San Diego, California - It was barely 5:30 a.m., and 10-year-old Hector was already out of bed and bound for the shower. Today was one of the most important days of his life, and he was up earlier than usual, taking no chances that he would miss anything.
Today was the day Hector’s adoption became official. His “new” mother, Issis Aranda, and several other family members came with Hector to San Diego County Child Welfare Services’ annual Court Adoption Party held at the San Diego County Juvenile Courthouse on Friday afternoon. Nineteen families finalized the adoptions of a total of 22 children at the event.
The party is the culmination of a process through the County in which prospective adoptive parents attend orientations, undergo background checks and go through assessments and evaluations before an adoption is finalized.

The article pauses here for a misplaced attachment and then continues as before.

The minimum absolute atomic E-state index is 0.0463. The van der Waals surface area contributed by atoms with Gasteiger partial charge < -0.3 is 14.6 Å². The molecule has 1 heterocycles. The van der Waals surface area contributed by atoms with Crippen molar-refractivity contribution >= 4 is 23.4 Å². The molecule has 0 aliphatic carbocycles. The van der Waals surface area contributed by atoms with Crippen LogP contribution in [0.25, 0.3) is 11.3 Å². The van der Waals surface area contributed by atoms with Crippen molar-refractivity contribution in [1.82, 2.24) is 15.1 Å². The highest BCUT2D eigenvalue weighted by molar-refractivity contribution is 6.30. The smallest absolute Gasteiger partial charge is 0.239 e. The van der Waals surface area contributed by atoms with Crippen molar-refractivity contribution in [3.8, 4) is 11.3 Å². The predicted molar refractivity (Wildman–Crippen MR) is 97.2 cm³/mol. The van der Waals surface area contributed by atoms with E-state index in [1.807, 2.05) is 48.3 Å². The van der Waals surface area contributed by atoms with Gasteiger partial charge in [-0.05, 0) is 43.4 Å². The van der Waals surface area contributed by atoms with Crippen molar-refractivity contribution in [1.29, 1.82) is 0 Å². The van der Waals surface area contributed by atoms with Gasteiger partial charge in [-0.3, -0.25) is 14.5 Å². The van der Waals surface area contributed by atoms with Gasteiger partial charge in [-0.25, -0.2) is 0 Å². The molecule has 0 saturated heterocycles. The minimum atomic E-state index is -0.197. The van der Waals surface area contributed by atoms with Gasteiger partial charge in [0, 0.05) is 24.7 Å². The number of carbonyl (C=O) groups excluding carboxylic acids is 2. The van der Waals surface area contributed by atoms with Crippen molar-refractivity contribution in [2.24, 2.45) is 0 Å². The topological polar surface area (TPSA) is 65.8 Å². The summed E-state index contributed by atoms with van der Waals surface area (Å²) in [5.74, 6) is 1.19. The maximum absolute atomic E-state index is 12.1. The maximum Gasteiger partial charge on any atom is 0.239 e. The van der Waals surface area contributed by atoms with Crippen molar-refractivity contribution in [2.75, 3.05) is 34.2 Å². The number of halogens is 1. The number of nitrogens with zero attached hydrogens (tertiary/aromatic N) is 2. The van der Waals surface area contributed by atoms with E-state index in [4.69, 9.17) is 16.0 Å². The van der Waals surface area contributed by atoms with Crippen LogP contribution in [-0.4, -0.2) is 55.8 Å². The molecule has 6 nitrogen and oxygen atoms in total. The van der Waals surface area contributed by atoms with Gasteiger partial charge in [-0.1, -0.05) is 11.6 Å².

Hector and Aranda were already related, and he has already lived with her family for the past three years. Now she’s officially mom.
“He’s my cousin’s son and she asked if I could help out,” Aranda said. “I went through the whole process of approval, he’s been with me for three years and this is where we are at now.”
“If my kids were in a situation like that, I would want some family to step up and help,” Aranda said. “When my cousin asked me, I knew she was having problems and I stepped up because staying with family is important.”
Hector has learned a lot already and changed in good ways, she said. His family now includes three older brothers ages 18, 15, and 14.
“He’s grown a lot and he’s in a good place.”
Hector said today makes things “normal,” but Aranda quickly added that “I don’t know what normal is.
“He just wants to get to be normal, which is what we’re going to do.”
Hector had already decided his first meal after the adoption ceremony was going to be fettuccini.
The adoption process was made easier by the social workers involved, according to Aranda.
“The process itself, when you do the home studies and the social workers are awesome and helping you, it was less than a year actually,” she said. “It was fast, they helped a lot and tell you exactly what’s going to happen.”